Something for Every Sky Watcher
Go outside on a clear night, look up, and consider the following. Standing on Earth’s surface, we are part of the universe’s perpetual symphony of heavenly bodies rotating on their axes and revolving around one another in an intricate rhythm. As far as we know, we’re the only ones “listening” and extolling these movements in songs and poems.
The July 27th night sky offers treats for sky watchers -- and listeners -- around the globe. On this night, in a tiny section of the universal orchestra, our Sun, our planet, our Moon, and Mars fall into a rare alignment. Mars will be at “opposition” – Mars and the Sun will be directly on opposite sides of the sky from our point of view. The Moon will also be opposite the Sun that night -- the Sun, Earth, and Moon will be perfectly aligned. So viewers on Earth’s night side will enjoy a total lunar eclipse along with a big, bright Mars. The Moon and Mars will be about 5 degrees apart in the constellation Capricornus.
“In the days surrounding opposition, Mars and Earth are closer to one another than at other time in their orbits,” explains NASA planetary scientist Sarah Noble. “Mars oppositions happen about every two years, but not all oppositions are the same. That’s because planetary orbits are elliptical, and the distance between the Sun and Mars varies during Mars’ orbit.”
During its 2003 opposition, Mars made its closest approach to Earth in 60,000 years, enthralling sky watchers worldwide. The 2018 opposition of Mars will be nearly as spectacular. The Red Planet will climb in the eastern sky at sunset, rising almost overhead at midnight, glowing burnt-orange and earning its nickname. In 19th century astronomer Percival Lowell’s words: "[Mars] blazes forth against the dark background of space with a splendor that outshines Sirius and rivals the giant Jupiter himself."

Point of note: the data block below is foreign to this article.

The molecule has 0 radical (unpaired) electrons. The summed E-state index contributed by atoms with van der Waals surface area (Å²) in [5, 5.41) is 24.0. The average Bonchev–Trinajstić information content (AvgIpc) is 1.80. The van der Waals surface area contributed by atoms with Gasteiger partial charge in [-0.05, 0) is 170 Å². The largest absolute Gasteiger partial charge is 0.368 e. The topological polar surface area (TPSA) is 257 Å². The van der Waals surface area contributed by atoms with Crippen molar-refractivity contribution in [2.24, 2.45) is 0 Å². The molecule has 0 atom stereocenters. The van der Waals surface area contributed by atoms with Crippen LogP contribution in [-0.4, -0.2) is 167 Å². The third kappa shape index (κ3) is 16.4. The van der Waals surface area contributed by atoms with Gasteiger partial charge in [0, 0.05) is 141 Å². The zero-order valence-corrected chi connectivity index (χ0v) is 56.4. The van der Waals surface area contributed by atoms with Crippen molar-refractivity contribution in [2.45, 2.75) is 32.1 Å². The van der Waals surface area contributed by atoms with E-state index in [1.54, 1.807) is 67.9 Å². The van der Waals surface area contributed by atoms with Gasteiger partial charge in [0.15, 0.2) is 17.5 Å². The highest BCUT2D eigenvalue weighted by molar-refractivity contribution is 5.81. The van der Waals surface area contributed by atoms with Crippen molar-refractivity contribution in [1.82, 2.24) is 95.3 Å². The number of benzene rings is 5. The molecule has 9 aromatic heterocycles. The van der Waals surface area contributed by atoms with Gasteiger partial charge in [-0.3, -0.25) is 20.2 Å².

Viewers in Europe, Australia, Africa, and Asia – where it will be nighttime -- will also experience Earth’s shadow edging softly across the face of the full Moon.
During a lunar eclipse, Earth is between the Moon and Sun, preventing most of the Sun’s light from hitting the Moon. A total lunar eclipse occurs only when the Sun, Earth, and Moon are precisely aligned, in that order.
As Earth’s shadow begins to cover the lunar surface, the Moon fades into an eerie reddish hue, as red as the Red Planet. That’s because sunlight is scattered as it travels through Earth’s atmosphere, like at sunrise and sunset.
Noble says, “You can think of the reddish color as all of the sunrises and sunsets on Earth at that moment reflected off the surface of the Moon.”
For more movements of the universal symphony, visit science.nasa.gov.